Friday, 23 September 2005

Racing Principle #2

Posted by speedygeoff on Friday, September 23, 2005 with 2 comments
"Practise Surging"

My favourite race is the 800 metres because it is the shortest track race run in the inside lane, and therefore is the most tactical race.

What are some good race tactics?

* A sprinter-type sits behind a distance runner-type for as long as possible before kicking past to the finish line.
* A fast distance runner employs surges in the second half of a race to try and build up a lead on a sprinter.
* A runner tries to run as evenly a TIME as possible for each split in order to run a pb or break a record.

In the third case this is not racing; this is pacing, or running a time trial.

In order to race successfully, a runner needs to be able to run at varying pace while very close to top pace. This can be practised at every training session.

Tactics for other distances - a 1500 is more weighted towards the distance type, so a distance runner invites a friend to act as a pacer for the first half of a race, so that a sprinter who tags along ends up tiring and is more easily beaten. A long surge at the right time then wins the race for the distance type. (Hey, I am biased towards distance types. OK?)

Cross Country and hilly road runs - a runner surges over and beyond each hill to catch by surprise other runners who tend to take a breather at the top of the hill.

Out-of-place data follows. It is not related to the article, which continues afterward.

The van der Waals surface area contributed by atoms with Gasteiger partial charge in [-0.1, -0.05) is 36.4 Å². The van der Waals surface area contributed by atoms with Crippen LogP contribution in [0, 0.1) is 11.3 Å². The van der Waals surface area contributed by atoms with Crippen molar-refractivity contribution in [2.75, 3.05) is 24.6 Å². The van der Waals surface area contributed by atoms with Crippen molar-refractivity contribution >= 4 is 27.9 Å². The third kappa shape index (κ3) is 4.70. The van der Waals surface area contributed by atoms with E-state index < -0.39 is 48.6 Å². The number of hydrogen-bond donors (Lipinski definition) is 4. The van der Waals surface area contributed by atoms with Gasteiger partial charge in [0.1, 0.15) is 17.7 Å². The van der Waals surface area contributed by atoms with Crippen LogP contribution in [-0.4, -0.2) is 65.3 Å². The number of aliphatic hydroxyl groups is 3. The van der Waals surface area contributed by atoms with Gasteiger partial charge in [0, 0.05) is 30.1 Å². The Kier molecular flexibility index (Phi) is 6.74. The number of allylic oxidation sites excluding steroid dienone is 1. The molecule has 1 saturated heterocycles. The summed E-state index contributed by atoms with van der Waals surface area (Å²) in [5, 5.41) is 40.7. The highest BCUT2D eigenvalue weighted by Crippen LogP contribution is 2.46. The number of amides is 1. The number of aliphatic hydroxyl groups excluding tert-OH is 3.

Summary - in training we must separately practise sitting, leading, and surging. Although I teach that runners should aim at even splits for 800, 1500 and longer races, for any of these distances they should be prepared to surge at any time in response to what other runners are doing, and be prepared to surge when the time is right to make a break themselves.

And a surge to be effective could be quite long and strong - 300 metres say at full pace.

So you could run a session of 10 400s in 70 seconds say - but run each 400 quite differently, throwing in longer and shorter surges at different places, and taking it in turns to lead or trail the group.

But as I said in racing principle #1, when we race others we aren't out to be nasty about it. Let's be open about what we are doing and enjoy the competition, freely encouraging one another and enjoying the challenge of racing other runners, and being generous in complimenting our rivals for their meritorious achievements.

Racing Principle #2 - Surging

There were just a few examples of race tactics in this post. Please add more ideas about race tactics as comments below......


  1. I think I might take up pacing - I think I would be good at that, I always want to give up the race after I have started to fast!

  2. While you are improving it doesn't hurt to "race" quite often.

    Perhaps "doesn't hurt" is the wrong phrase.